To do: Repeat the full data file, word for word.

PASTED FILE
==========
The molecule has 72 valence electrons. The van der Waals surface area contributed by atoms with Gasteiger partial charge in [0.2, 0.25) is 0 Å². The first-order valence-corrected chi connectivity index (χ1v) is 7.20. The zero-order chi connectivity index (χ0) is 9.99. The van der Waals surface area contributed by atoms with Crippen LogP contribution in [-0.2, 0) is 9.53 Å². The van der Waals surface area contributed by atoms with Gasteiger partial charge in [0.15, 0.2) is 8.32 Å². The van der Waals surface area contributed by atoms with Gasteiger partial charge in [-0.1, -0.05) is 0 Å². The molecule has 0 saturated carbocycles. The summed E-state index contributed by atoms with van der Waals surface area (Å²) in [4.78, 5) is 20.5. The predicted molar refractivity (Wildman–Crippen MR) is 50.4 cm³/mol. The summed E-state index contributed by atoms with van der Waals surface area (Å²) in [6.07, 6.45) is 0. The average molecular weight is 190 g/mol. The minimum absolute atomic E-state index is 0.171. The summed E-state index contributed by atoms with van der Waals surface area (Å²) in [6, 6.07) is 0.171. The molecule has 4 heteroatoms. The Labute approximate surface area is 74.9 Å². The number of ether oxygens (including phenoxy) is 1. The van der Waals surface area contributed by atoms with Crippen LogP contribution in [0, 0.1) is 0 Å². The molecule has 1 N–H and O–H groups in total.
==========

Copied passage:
The molecule has 72 valence electrons. The van der Waals surface area contributed by atoms with Gasteiger partial charge in [0.2, 0.25) is 0 Å². The first-order valence-corrected chi connectivity index (χ1v) is 7.20. The zero-order chi connectivity index (χ0) is 9.99. The van der Waals surface area contributed by atoms with Crippen LogP contribution in [-0.2, 0) is 9.53 Å². The van der Waals surface area contributed by atoms with Gasteiger partial charge in [0.15, 0.2) is 8.32 Å². The van der Waals surface area contributed by atoms with Gasteiger partial charge in [-0.1, -0.05) is 0 Å². The molecule has 0 saturated carbocycles. The summed E-state index contributed by atoms with van der Waals surface area (Å²) in [4.78, 5) is 20.5. The predicted molar refractivity (Wildman–Crippen MR) is 50.4 cm³/mol. The summed E-state index contributed by atoms with van der Waals surface area (Å²) in [6.07, 6.45) is 0. The average molecular weight is 190 g/mol. The minimum absolute atomic E-state index is 0.171. The summed E-state index contributed by atoms with van der Waals surface area (Å²) in [6, 6.07) is 0.171. The molecule has 4 heteroatoms. The Labute approximate surface area is 74.9 Å². The number of ether oxygens (including phenoxy) is 1. The van der Waals surface area contributed by atoms with Crippen LogP contribution in [0, 0.1) is 0 Å². The molecule has 1 N–H and O–H groups in total.